Mission: Launch, Inc., a 501(c)(3) tax-exempt organization, is committed to bringing marginalized communities closer to the core of society. We create solutions for people on the outskirts of mainstream society to leverage information, community, and entrepreneurship in an effort to lift themselves up from their current predicaments.
Every 24 hours 2,000 people come home from some form of correctional supervision in America. This prison re-entry influx is due in large part to the US having 5% of the world’s population but 25% of the world’s prison population (The November Coalition, 2012). As the number of citizens sent to prison has increased we have seen a spike in the number of citizens requiring support upon their release because 93% (American Correctional Association) of people sentenced to prison ultimately come “home”. In fact, the number of incarcerated citizens released annually equals the population size of Washington, D.C., and exceeds the population size of Wyoming (American Correctional Association).
To address this need, Mission: Launch, Inc. has developed a targeted effort – The Returning Citizens Project – which takes place in the Washington, D.C. and Maryland region.
In our experience women have a distinct desire to reconnect with community and with the number of women incarcerated increasing by nearly 800% (Women’s Prison Association, 2009) in the last three decades there is a great need to support this community. Globally there is a movement to invest in the earning potential of women as a means to move communities forward. Women’s empowerment has political and social support, financial backing, and academic research as allies in the movement; as such, our team is excited to carve out a niche focusing on female prison re-entry (The Urban Institute). The goal of the Returning Citizens Project is to shorten the time it takes to become an independent, financially stable citizen post incarceration, thereby reducing national recidivism rates and the strain on family and social structures.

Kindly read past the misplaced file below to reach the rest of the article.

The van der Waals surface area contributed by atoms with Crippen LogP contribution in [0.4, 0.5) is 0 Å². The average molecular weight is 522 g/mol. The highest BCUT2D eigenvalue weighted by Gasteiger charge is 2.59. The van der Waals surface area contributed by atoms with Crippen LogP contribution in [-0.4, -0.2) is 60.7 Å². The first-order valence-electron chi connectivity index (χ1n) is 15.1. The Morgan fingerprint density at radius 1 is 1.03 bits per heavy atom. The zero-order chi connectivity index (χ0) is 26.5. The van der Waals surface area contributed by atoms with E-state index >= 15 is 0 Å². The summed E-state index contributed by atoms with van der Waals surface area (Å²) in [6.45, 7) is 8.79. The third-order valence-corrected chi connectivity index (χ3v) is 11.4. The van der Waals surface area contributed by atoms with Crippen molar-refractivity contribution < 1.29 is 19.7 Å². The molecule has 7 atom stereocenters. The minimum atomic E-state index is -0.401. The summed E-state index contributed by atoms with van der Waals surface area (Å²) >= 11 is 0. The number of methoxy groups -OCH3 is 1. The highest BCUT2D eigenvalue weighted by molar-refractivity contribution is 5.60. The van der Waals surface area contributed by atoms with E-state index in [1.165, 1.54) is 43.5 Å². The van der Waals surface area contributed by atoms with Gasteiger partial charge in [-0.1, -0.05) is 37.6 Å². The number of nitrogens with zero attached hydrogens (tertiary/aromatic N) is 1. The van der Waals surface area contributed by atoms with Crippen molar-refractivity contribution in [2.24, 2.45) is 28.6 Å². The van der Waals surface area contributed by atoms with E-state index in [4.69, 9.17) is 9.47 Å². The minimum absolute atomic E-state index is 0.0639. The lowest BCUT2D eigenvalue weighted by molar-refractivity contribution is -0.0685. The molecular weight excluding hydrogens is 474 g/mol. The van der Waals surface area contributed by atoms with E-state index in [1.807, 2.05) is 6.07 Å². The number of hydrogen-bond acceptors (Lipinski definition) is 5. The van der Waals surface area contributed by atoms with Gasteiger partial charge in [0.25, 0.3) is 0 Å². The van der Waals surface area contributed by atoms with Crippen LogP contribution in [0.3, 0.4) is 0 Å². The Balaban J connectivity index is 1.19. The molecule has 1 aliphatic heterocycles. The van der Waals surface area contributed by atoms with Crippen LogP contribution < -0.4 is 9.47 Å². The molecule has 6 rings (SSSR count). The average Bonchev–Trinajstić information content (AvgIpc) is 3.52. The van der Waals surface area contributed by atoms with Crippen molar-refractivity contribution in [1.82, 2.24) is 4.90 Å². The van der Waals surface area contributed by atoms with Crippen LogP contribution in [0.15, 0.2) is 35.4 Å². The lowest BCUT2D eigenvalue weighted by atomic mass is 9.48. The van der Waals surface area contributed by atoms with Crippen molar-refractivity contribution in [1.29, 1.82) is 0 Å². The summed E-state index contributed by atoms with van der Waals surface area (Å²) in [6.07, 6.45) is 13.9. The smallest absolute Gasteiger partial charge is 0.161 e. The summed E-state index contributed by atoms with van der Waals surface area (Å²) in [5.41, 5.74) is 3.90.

Research concludes that returning citizens spend a lot of time trying to find the right prison re-entry solution for their unique situation and in the process chances of recidivism go up, families are strained and society is at risk for entitlement programs becoming further utilized. It is imperative that innovative and accessible programs are offered to ensure returning citizens are connected to the information, supportive communities and small business opportunities that could save their lives.